Ohio State Newark Assistant Professor Excited about NASA Astronaut Job Postings
NEWARK, Ohio, November 12, 2015 — News of some job postings in the very near future has Ohio State Newark Physics and Astronomy Assistant Professor Michael Stamatikos over the moon about the possibilities for his students. NASA announced this week that it plans to post openings for new astronauts in December. Stamatikos has been affiliated with NASA since 2006, when he was selected as a NASA postdoctoral fellow at Goddard Space Flight Center (NASA-GSFC), which is located near Washington, D.C. He’s maintained his affiliation with NASA-GSFC as an off-site astrophysicist, while supporting the Swift and Fermi satellite missions.
At Ohio State Newark, Stamatikos leads research in high-energy particle astrophysics featuring gamma-ray bursts (GRBs) - transient beacons of high-energy electromagnetic radiation that ultimately result in one of Nature’s most enigmatic creations: a black hole.
“The fact that NASA is recruiting new astronauts is excellent news,” said Stamatikos. “It will hopefully provide a much needed infusion of public confidence in our space program, as well as a target for the next generation of explorers.”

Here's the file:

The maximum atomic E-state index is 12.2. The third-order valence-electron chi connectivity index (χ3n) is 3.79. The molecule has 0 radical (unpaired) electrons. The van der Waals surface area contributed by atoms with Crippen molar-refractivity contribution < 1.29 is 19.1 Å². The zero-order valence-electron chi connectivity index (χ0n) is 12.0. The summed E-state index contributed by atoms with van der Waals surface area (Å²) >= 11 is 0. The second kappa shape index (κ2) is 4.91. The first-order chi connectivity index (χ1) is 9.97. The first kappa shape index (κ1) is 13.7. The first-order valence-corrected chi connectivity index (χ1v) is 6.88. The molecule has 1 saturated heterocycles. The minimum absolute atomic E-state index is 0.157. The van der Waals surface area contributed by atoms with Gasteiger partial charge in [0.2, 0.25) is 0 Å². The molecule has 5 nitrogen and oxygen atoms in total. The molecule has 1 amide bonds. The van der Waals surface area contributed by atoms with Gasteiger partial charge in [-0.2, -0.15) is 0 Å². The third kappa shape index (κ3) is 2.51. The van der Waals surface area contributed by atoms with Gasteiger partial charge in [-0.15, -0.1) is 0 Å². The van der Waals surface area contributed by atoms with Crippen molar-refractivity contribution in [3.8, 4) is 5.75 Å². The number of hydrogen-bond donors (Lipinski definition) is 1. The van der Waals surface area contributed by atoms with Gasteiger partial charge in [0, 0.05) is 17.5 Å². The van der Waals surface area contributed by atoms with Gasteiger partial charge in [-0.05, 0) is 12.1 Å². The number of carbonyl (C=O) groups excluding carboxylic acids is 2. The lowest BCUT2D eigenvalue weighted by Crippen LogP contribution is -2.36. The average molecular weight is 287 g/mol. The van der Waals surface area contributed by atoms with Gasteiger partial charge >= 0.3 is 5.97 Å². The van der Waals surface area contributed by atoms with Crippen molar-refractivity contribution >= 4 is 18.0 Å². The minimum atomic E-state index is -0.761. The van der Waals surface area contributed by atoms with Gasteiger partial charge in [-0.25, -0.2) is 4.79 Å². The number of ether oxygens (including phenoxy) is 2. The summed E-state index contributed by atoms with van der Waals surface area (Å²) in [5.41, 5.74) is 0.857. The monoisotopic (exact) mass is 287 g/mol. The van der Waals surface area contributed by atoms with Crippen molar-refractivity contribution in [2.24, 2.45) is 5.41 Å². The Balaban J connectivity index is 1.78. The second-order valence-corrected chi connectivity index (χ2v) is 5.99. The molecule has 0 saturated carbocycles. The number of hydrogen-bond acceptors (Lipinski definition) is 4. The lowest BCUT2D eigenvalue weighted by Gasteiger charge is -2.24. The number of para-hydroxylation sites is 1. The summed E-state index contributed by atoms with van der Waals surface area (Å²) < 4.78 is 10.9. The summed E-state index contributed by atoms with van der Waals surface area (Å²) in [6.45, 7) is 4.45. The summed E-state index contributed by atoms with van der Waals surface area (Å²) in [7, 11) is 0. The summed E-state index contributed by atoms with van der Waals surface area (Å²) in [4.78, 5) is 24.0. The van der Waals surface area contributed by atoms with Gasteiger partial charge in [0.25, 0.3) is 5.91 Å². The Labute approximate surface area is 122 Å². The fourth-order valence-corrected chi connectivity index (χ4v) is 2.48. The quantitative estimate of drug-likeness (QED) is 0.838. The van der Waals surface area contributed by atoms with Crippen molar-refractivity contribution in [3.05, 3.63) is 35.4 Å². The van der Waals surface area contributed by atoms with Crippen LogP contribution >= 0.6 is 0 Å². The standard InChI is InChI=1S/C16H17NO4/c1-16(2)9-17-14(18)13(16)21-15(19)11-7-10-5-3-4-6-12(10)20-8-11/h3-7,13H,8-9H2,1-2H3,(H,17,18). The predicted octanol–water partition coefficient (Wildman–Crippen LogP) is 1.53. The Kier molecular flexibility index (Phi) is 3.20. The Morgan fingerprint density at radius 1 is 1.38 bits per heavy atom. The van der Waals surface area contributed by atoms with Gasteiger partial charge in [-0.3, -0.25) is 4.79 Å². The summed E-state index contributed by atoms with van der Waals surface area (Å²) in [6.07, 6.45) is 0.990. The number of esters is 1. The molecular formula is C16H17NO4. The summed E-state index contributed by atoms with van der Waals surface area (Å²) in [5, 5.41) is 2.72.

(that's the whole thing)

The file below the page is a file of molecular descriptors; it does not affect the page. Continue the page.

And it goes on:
According to the New York Times, the annual salary ranges from $66,026 to $144,566. The application deadline will be in February, with the final selection in May 2017. This is the first call for new astronauts in four years. Stamatikos believes this class of astronauts will be very involved in exploring deep space.
“The astronauts of the 21st century will fly a new NASA spacecraft called the Orion Multi-Purpose Crew Vehicle (MPCV). It is designed for the human exploration of deep space,” said Stamatikos. “That will usher in a new ‘Apollo-like’ era. Potential deep space human exploration targets include: returning to the Moon, a near-Earth asteroid and Mars.”
Members of that next generation of astronauts could be in Stamatikos’ classroom. One of the requirements listed in the NASA job posting is that applicants must have a bachelor’s degree in engineering, science or mathematics.
“Students can certainly start their bachelor’s degree at Ohio State Newark and finish in Columbus, thus qualifying them with regards to the academic requirements,” said Stamatikos. “Incidentally, I’m teaching an astronomy course called ‘Cosmology – The History of the Universe’ (ASTRON 1143) for the first time at Ohio State Newark in the spring 2016 semester, which gives an overview of the Cosmos. It would be very useful for anyone enthusiastic about space.”
NASA currently has 47 astronauts. It is a small group, and the odds of being selected to become a NASA astronaut are slim. However, Stamatikos said he always encourages students to pursue becoming an astronaut and/or working for NASA.
“I constantly try to enhance the students’ classroom experience by sharing with them anecdotes from my professional experience and research. I’ve also had several students, at all levels, working with me on research based upon NASA data,” said Stamatikos. “As Michelangelo once said, ‘The greatest danger for most of us is not that our aim is too high and we miss it, but that it is too low and we reach it.’”
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